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Theatre Review: Glengarry Glen Ross/Manchester Library

Joan Davies listens to the air turning blue

Published on March 22nd 2010.


Theatre Review: Glengarry Glen Ross/Manchester Library

DAVID Mamet’s well-known play, Glengarry Glen Ross, sizzles, scorches and snarls across the stage in its current run at the Library Theatre.

It is said that actors call this play ‘Death of a Fucking Salesman’ – the reference to Arthur Miller being both a sign of respect for the quality of Mamet’s dramatic powers and recognition of the vast amount of swearing it contains.

The theatre’s artistic director, Chris Honer, clearly one among many Mamet fans, has assembled an impressive, largely-local cast to do justice to this modern classic of American theatre. Premièred in London then triumphantly transferred to the American stage and film, this high-octane look at one of the more unpleasant but mainstream slices of American life grabs your attention and swirls your sympathies along in a tale of winners and losers in US real-estate.

Glengarry Glen Ross won the Pulitzer Prize in 1984. That’s 25 years ago – the world of Thatcher and Reagan – three years before Gordon Gekko pronounced that ‘Greed is Good’ in Oliver Stone's Wall Street. Greed is good here too. It’s what drives the salesmen to succeed, motivated by bonuses, cutlery and cars. And it's what drives the prospects to buy, motivated by the chance to make a profit on desirable real-estate early in the development stages.

Four salesmen, an office manager, a potential customer-victim and a police officer make up the all male cast.

Part of Mamet’s skill lies in the way he’s constructed other characters, often referenced but never seen, who exert presence as they propel the action and drive the participants towards an uncertain future. The unseen owners are driving the sales force down to two. The current sales competition will determine who gets the push, who gets the steak-knives, and who gets the Cadillac. The salesmen are caught between owners, family, customers and rivals who never appear and whose motives are therefore never questioned.

We just focus on the sales team. And what a team. The casting accentuates their individuality. David Fleeshman as Shelly ‘The Machine’ Levene, desperate to keep working to support his daughter, gives a convincing performance as a man who understands but avoids acceptance of his waning powers.

As Richard Roma, Richard Dormer portrays a man wading through so many layers of knowingness it’s a surprise that he hasn’t drowned in deceit and complicity. His near soliloquies are mesmerising with a logic and drive that deceive. James Quinn as the nervy and failing George Aaronow, and John McAndrew, who plays the plotting Dave Moss, complete the impressive quartet.

Despite the team-members’ years of competing to be top dog and the approaching day of reckoning, they can still hunt together. A scene where Levine and Roma combine forces to outwit a buyer trying to withdraw from the contract provides an entertaining dramatic contrast and another angle on their motivation.

Judith Croft‘s two-part set design complements the writing. The first, a Chinese restaurant where salesmen meet to plot in booths surrounded by images of empire, leaves the protagonists seated, still. The audience, compelled to focus on the words, grasps the problem, the background, the characters and the possibilities in a highly economical 35 minutes.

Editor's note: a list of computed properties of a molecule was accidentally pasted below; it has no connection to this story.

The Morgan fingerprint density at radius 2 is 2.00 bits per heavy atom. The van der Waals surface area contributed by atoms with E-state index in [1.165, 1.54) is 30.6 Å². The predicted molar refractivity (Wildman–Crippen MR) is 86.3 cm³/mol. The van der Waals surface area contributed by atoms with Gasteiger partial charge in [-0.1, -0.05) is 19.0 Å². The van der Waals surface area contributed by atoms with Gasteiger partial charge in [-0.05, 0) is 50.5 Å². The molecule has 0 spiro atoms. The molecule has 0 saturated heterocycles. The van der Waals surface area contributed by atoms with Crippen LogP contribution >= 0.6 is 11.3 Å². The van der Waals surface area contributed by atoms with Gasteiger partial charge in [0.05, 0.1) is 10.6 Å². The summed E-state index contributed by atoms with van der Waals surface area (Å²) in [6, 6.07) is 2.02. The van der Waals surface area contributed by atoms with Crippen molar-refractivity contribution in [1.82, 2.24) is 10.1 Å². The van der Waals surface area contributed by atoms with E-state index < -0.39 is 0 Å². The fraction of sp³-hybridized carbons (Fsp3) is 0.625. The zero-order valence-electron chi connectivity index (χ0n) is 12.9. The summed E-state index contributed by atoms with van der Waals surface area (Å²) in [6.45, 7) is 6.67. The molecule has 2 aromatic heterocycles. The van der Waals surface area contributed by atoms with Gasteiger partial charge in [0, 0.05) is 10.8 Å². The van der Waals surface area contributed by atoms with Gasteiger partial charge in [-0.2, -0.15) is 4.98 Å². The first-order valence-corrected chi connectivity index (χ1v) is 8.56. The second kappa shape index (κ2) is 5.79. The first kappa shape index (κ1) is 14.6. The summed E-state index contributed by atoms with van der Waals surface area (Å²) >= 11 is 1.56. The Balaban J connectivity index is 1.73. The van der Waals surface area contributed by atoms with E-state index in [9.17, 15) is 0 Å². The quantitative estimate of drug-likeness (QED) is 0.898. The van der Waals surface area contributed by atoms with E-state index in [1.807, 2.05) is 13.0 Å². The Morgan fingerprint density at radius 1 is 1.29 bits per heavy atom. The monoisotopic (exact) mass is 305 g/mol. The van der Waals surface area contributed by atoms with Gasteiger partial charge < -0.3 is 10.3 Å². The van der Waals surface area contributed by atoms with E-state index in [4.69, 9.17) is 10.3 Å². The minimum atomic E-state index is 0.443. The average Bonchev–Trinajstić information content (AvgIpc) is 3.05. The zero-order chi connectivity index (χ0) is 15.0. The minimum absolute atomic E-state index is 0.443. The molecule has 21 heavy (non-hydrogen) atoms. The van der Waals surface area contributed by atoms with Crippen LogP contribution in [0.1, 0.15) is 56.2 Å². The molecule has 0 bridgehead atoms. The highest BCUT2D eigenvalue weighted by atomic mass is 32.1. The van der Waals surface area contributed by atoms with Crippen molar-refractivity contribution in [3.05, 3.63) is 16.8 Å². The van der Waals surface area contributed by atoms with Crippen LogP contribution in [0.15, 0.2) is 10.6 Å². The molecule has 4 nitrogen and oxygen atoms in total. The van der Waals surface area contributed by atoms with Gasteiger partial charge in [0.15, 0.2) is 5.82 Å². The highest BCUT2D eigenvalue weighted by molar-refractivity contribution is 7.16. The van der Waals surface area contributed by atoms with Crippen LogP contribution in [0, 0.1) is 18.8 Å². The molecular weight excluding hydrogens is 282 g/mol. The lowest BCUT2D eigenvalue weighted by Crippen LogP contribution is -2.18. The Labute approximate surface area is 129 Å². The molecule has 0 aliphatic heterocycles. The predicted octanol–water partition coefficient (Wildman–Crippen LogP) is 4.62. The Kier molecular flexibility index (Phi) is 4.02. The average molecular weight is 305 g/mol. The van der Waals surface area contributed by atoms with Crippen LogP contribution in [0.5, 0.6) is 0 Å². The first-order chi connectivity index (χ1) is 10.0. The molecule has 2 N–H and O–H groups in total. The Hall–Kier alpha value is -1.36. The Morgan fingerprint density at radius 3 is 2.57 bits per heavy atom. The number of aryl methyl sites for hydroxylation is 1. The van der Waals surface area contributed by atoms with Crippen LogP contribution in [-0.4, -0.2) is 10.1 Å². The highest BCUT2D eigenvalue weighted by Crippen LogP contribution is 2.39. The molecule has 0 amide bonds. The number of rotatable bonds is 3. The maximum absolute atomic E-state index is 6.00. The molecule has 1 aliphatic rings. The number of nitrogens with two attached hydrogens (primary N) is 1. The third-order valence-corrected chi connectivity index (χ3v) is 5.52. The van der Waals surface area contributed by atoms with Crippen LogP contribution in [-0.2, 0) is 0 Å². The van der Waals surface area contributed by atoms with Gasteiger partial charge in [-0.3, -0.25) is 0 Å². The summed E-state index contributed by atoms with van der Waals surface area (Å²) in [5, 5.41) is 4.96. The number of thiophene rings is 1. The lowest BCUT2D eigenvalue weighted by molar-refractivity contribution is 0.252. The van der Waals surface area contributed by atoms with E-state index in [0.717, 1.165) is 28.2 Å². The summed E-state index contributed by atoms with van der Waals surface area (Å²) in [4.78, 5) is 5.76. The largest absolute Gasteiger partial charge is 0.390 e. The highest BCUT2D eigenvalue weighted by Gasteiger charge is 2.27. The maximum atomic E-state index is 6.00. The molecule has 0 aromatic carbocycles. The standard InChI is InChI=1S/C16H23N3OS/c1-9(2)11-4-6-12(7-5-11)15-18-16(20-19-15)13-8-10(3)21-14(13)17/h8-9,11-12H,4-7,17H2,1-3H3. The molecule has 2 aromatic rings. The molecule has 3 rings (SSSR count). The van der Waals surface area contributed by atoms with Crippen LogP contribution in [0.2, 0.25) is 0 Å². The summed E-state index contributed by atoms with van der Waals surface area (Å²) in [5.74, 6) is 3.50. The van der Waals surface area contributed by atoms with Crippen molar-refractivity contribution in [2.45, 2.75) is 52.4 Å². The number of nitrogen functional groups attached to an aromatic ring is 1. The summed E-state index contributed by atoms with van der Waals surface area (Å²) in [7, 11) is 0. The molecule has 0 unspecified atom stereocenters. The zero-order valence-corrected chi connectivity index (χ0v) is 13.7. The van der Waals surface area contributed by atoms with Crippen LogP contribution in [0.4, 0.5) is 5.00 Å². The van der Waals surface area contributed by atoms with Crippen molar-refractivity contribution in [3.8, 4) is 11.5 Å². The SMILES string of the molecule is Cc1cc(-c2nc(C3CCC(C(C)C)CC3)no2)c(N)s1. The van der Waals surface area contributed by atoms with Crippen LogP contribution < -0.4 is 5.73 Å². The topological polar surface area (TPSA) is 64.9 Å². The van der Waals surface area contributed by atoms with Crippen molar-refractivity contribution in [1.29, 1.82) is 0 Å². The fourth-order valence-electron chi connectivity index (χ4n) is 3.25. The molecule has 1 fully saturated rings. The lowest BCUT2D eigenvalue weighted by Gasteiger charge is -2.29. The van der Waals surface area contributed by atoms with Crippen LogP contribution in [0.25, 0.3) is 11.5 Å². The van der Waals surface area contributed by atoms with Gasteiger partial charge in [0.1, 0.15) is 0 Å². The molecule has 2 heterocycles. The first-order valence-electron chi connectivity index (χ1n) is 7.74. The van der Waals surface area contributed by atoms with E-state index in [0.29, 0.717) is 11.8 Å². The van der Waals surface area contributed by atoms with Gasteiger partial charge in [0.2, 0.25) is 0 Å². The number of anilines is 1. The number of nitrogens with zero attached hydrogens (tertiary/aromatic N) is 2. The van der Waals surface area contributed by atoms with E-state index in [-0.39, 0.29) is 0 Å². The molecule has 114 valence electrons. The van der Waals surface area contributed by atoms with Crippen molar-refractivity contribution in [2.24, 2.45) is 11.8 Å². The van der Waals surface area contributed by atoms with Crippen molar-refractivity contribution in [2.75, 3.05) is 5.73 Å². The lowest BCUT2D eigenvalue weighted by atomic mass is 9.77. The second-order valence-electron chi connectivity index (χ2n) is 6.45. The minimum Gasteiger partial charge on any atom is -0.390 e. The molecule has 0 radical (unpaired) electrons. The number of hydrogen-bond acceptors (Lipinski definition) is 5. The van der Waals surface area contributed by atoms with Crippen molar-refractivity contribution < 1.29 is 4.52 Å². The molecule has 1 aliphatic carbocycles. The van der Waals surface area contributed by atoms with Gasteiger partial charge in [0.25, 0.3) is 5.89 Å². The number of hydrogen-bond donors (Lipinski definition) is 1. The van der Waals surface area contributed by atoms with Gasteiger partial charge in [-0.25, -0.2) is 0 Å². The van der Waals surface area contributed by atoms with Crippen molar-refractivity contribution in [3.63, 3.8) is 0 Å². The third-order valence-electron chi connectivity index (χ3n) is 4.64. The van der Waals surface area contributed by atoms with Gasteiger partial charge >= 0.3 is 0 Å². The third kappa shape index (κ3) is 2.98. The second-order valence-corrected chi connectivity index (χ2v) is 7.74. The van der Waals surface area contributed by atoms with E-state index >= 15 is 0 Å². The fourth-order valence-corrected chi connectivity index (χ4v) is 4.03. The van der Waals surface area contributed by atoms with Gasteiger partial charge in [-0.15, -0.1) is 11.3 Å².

In the second more expansive set, a partially-ransacked office of mediocre furniture, both image and action are dominated by one item: the board showing the sales figures.

This production plays to the strengths of Mamet’s writing. The economical storytelling combined with the fast-paced, rhythmic, some say almost poetic language allow the writer to cut straight to the moral bankruptcy at the heart of the interactions. It’s almost surgical. There’s no time for sentiment, anguish, moral doubt; just speak, act, do. Mamet’s view is that, 'People may or may not say what they mean...but they always say something designed to get what they want.'

For the salesmen every word is crucial, designed to turn leads into sales. So for the actors every word is crucial, delivered in convincing American accents, and in convincing realistic style.

It is said that actors call this play ‘Death of a Fucking Salesman’ – the reference to Arthur Miller being both a sign of respect for the quality of Mamet’s dramatic powers and recognition of the vast amount of swearing it contains. Post-Pulp Fiction the language didn’t seem in any way out of place. I have it on good authority that salesmen swear a lot when out of customer earshot.

Mamet believes that 'people, in circumstances of stress, can behave like swine, and that this, indeed, is not only a fit subject, but the only subject, of drama.' You don’t have to agree with all of that statement to find this production an impressive addition to this superb theatre’s last season in its current home.

Glengarry Glen Ross, Library Theatre, until Saturday 3 April 2010, 0161 236 7110, www.librarytheatre.com.

Accompanying Glengarry Glen Ross is Mr Happiness, a short one-man drama by David Mamet set in a New York radio station in 1934, and featuring James Quinn. Performances: Wednesday 31 March-Friday 2 April, 6pm.

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Peter Coyle

i wish i had been there…it sounds like something joyous and anarchic...the way the article is…

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Couldn't agree more. This is a super piece. Ken would be proud that not a penny of public money was…

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